For centuries, the vaults of the Bodleian Library at the University of Oxford held a map of the South China Sea that both fascinated and confounded sinologists.
Note: this image was made after the conservation work.
Unusually ornate, it was long considered a curiosity, but only recently has its significance come to light.
Interest in the map was ignited in 2008, when a historian from the U.S. visited the Bodleian during a conference trip.
Dr. Robert Batchelor, a researcher in early Sino-European relations at Georgia Southern University, was immediately struck by the map's details, particularly the fine lines that crisscrossed it.
He recognized the document for what it was: a maritime trade chart from the Ming Dynasty.
Today, the map represents a shift in our understanding of the roots of global trade.
"This map will become world famous," Dr. Batchelor recalls telling the Bodleian's librarian after examining it. "It will appear in all history textbooks."
The Selden Map, as it is known, is the oldest surviving merchant map of its kind.
Donated to the Bodleian in 1659 by London collector John Selden, it has been the subject of several conferences, at least two books (including one by Dr. Batchelor), and nearly 50 scholarly papers in the West and in China since its rediscovery.
Earlier this year, the map made its first foray out of the Bodleian in 350 years, traveling to Hong Kong where it is currently the star attraction of an exhibition at the city's maritime museum.
"This is the most crucial discovery on the Ming Dynasty in a century," said Dr. Jiao Tianlong, the museum's chief curator and one of the world's leading experts on Ming trade history.
Scholars from China have already made the trip to see it, with many more expected to attend a conference in Hong Kong on the map in early June.
The 17th century Selden Map of China was once described as 'A very odd mapp of China. Very large, & taken from Mr. Selden's'. Today the map is one of the treasures of the Bodleian Library in the University of Oxford, and this film explores how the map is interpreted today by scholars from a range of different disciplines.
The map's illustrations provide evidence of Ming China's strong seaborne economic and cultural ties with Southeast Asia and the Arab world.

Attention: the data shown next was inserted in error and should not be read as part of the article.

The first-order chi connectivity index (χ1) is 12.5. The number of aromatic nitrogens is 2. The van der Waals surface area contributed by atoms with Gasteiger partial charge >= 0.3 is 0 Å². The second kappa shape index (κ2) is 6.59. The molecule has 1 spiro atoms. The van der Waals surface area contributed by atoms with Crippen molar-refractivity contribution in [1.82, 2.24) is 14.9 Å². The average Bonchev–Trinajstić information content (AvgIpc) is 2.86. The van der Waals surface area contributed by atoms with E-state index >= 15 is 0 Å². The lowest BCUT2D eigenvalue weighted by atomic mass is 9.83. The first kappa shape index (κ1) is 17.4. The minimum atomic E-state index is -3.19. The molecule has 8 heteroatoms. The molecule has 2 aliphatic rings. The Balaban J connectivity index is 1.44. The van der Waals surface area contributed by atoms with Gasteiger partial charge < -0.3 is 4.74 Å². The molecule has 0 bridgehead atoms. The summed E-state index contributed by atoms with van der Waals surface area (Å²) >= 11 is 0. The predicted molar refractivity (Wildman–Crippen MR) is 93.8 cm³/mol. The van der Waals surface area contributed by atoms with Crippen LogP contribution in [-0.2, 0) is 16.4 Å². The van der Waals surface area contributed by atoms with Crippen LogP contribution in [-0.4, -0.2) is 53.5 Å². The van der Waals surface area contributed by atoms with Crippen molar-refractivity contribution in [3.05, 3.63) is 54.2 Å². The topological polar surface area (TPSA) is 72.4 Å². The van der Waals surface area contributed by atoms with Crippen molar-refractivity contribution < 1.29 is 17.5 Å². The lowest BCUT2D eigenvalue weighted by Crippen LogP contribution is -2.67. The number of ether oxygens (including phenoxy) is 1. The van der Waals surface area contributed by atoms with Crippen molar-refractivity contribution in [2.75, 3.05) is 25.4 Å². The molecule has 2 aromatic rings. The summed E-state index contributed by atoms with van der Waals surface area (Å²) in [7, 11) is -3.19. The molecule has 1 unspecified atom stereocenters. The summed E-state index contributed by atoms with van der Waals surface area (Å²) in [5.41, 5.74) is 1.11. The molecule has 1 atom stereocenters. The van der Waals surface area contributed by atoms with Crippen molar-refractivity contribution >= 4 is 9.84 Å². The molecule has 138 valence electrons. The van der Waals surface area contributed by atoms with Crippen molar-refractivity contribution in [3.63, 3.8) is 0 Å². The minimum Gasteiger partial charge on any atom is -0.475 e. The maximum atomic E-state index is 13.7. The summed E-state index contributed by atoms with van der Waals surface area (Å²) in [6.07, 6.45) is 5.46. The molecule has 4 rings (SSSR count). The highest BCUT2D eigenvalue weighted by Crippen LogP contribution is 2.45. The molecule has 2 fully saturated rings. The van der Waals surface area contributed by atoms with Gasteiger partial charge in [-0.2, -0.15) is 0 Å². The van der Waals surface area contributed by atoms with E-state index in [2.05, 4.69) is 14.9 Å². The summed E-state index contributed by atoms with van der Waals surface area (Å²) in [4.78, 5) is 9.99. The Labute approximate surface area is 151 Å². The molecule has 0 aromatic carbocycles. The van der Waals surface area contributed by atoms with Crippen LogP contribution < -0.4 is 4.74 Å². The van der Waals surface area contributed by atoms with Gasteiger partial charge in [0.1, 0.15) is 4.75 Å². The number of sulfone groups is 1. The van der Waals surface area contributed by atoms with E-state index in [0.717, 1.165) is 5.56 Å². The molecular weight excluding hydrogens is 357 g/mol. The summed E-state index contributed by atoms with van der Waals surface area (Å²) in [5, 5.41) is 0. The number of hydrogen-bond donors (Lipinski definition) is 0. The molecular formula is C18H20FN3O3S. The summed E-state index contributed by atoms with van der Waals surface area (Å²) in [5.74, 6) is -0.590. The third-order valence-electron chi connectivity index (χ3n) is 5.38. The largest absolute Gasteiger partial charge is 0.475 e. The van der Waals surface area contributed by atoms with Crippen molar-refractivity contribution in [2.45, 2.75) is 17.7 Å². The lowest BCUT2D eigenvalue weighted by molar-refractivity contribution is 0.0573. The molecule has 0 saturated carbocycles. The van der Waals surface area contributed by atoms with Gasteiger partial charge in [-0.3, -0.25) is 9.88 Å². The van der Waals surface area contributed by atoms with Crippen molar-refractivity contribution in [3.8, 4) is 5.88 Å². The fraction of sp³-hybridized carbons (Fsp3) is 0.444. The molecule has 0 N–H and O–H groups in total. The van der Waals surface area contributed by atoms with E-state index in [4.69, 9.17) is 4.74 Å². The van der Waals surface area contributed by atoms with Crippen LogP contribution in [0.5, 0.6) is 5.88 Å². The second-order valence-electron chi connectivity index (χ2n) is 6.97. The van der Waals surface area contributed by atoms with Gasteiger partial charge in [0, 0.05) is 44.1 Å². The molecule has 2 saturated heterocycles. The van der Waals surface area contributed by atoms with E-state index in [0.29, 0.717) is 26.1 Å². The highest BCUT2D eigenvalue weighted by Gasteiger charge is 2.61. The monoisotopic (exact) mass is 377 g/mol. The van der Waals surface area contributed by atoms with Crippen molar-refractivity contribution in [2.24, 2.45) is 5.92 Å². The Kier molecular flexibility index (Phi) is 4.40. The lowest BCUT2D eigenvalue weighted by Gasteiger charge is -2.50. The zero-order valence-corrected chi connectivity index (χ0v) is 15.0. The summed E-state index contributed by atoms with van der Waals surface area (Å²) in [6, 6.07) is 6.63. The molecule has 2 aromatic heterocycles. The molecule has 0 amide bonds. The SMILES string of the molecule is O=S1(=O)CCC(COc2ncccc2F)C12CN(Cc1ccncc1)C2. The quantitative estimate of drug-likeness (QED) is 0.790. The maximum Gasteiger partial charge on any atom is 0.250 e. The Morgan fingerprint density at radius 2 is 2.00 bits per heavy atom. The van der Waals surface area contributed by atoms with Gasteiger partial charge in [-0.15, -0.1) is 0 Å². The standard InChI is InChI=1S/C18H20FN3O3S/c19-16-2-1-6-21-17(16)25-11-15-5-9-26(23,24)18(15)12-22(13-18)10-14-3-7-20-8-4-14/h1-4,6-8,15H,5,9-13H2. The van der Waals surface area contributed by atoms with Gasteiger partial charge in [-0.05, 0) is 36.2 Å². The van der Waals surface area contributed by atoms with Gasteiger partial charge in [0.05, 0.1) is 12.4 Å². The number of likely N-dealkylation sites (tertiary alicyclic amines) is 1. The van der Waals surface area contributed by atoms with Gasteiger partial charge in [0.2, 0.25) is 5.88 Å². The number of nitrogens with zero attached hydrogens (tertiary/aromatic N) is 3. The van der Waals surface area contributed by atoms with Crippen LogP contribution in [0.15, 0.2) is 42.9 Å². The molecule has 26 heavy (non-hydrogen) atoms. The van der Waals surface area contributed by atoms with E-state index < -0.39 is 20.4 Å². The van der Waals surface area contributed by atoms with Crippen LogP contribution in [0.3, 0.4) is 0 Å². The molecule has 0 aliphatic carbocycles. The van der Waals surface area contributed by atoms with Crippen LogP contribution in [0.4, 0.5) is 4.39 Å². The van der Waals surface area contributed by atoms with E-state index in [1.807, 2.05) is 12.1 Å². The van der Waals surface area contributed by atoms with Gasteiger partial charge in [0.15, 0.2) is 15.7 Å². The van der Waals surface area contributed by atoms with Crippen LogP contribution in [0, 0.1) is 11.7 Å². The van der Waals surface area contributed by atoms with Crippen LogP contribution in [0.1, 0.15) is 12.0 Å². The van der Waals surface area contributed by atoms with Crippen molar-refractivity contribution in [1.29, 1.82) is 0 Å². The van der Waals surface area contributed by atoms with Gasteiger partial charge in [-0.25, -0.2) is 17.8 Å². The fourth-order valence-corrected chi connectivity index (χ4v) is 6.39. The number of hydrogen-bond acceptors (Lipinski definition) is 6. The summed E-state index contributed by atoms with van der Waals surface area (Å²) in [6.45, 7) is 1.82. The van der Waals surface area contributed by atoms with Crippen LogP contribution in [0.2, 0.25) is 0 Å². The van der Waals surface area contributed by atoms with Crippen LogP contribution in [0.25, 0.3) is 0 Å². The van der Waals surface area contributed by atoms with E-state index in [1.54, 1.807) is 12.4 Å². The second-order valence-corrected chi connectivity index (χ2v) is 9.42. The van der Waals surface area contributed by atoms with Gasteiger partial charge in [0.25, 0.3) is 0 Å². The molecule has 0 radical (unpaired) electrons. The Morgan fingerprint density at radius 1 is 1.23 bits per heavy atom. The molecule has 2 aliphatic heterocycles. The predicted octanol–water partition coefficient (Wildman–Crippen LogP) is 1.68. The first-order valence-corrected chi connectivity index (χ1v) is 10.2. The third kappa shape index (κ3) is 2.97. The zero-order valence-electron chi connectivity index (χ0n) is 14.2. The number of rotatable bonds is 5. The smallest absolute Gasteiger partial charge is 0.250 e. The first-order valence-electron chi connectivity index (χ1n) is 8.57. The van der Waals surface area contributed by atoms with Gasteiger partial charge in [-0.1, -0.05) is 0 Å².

They also show the trade routes that connected China to Europe and the Americas.
"This map tells the story of early globalization," noted Dr. Jiao.
According to historian Timothy Brook, author of the international bestseller "Vermeer's Hat" and now of "Mr. Selden's Map of China," its existence rewrites "the textbook story" of how trade developed between Europe and China.
The old story, Prof. Brook said, assumes that "the Europeans arrived and took things back; the Chinese are passive figures in this exchange."
The map, however, suggests that "the Chinese were actively going out and carrying out the trade, doing the wholesaling."
Merchant navigation charts are today a rarity.
Imperial libraries considered commercial maps unworthy of scholarship, so few have been preserved. Yet these documents contain a trove of knowledge, especially about private business.
"We are very keen for as many people—scholars and the general public—as possible to see the map," says Richard Ovenden, the Bodleian's librarian, on the decision to allow the item to leave Oxford.
The hope is "for its visit to spark avenues of inquiry, questions and observations that have not emerged so far."
Research on the map is just beginning, but it is believed to have been made sometime between 1566 and 1620, after the Emperor lifted a ban on trade with foreigners.
An Arab or Arab-influenced cartographer likely made it for an influential Chinese trader based in or around Quanzhou, since most of the map's sailing routes originate from the port, a thriving international commercial center during the Ming Dynasty.
The Selden Map is odd for its time because China occupies only a section, while the South China Sea takes up more than half of the intricate 158 cm by 96 cm surface.
It accurately portrays Southeast Asia's geography, an area the cartographer had sophisticated knowledge of.
Handpainted on paper in several colors, the map's borders place Siberia on top, Java and the "Spice Islands" in what is now Indonesia to the bottom, Burma and India to the west, and Japan and the Philippines to the east.
Along the way, more than 60 trading ports are named in Chinese characters, dotted by a variety of botanical and topographical features rendered in classic Chinese landscape-painting style.
Sailing directions to the Persian Gulf are in a corner.
Shortly after the map became part of the Bodleian's collection, Latin and Chinese notations were added in ink by the then-librarian and a visiting Chinese scholar.
Prof. Brook, who teaches at the University of British Columbia in Canada, has had rare access to the nautical chart, which is not usually on display at Oxford due to its delicate condition.
Though the map has its own website featuring an interactive scan, he made several trips to the Bodleian to study it in person while writing his book.
"I had a lot of questions. It is a fairly detailed map, with annotations. You need to look closely," Prof. Brook said.
"There are details that you cannot see even with a high-resolution picture. Also you need to see what the plants and mountains look like. You need to soak it up, to feel it."
- GeoGarage blog : Restored map reveals early Arabian trade links with China